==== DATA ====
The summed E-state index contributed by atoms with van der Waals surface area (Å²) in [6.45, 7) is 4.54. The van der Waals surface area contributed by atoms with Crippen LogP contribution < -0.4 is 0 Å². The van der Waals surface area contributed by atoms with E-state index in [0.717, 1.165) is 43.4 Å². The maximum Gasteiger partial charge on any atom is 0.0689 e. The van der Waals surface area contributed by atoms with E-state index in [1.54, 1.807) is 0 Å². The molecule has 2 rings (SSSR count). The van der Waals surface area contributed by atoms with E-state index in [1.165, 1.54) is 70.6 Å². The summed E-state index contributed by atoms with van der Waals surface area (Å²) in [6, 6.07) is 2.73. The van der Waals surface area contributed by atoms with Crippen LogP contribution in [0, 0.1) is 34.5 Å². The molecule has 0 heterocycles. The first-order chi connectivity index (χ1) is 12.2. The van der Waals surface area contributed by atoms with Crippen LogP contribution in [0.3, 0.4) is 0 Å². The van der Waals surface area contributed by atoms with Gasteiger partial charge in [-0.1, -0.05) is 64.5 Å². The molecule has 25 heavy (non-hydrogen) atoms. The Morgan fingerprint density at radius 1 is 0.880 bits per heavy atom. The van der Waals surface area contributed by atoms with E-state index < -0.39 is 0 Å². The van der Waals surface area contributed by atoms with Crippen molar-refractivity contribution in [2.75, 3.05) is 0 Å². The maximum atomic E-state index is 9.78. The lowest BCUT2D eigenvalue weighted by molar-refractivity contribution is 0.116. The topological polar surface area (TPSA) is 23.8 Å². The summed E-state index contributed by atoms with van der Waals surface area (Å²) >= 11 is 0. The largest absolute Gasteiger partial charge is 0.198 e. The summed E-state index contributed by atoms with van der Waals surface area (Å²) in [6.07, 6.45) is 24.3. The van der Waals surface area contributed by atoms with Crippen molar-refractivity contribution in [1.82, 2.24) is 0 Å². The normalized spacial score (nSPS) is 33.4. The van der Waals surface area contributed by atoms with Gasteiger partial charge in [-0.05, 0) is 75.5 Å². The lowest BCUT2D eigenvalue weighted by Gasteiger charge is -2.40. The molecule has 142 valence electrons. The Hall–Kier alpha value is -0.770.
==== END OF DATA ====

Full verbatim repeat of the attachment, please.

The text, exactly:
The summed E-state index contributed by atoms with van der Waals surface area (Å²) in [6.45, 7) is 4.54. The van der Waals surface area contributed by atoms with Crippen LogP contribution < -0.4 is 0 Å². The van der Waals surface area contributed by atoms with E-state index in [0.717, 1.165) is 43.4 Å². The maximum Gasteiger partial charge on any atom is 0.0689 e. The van der Waals surface area contributed by atoms with E-state index in [1.54, 1.807) is 0 Å². The molecule has 2 rings (SSSR count). The van der Waals surface area contributed by atoms with E-state index in [1.165, 1.54) is 70.6 Å². The summed E-state index contributed by atoms with van der Waals surface area (Å²) in [6, 6.07) is 2.73. The van der Waals surface area contributed by atoms with Crippen LogP contribution in [0, 0.1) is 34.5 Å². The molecule has 0 heterocycles. The first-order chi connectivity index (χ1) is 12.2. The van der Waals surface area contributed by atoms with Crippen LogP contribution in [0.3, 0.4) is 0 Å². The van der Waals surface area contributed by atoms with Gasteiger partial charge in [-0.1, -0.05) is 64.5 Å². The molecule has 25 heavy (non-hydrogen) atoms. The Morgan fingerprint density at radius 1 is 0.880 bits per heavy atom. The van der Waals surface area contributed by atoms with E-state index < -0.39 is 0 Å². The van der Waals surface area contributed by atoms with Crippen molar-refractivity contribution in [2.75, 3.05) is 0 Å². The maximum atomic E-state index is 9.78. The lowest BCUT2D eigenvalue weighted by molar-refractivity contribution is 0.116. The topological polar surface area (TPSA) is 23.8 Å². The summed E-state index contributed by atoms with van der Waals surface area (Å²) >= 11 is 0. The largest absolute Gasteiger partial charge is 0.198 e. The summed E-state index contributed by atoms with van der Waals surface area (Å²) in [6.07, 6.45) is 24.3. The van der Waals surface area contributed by atoms with Crippen molar-refractivity contribution in [1.82, 2.24) is 0 Å². The normalized spacial score (nSPS) is 33.4. The van der Waals surface area contributed by atoms with Gasteiger partial charge in [-0.05, 0) is 75.5 Å². The lowest BCUT2D eigenvalue weighted by Gasteiger charge is -2.40. The molecule has 142 valence electrons. The Hall–Kier alpha value is -0.770.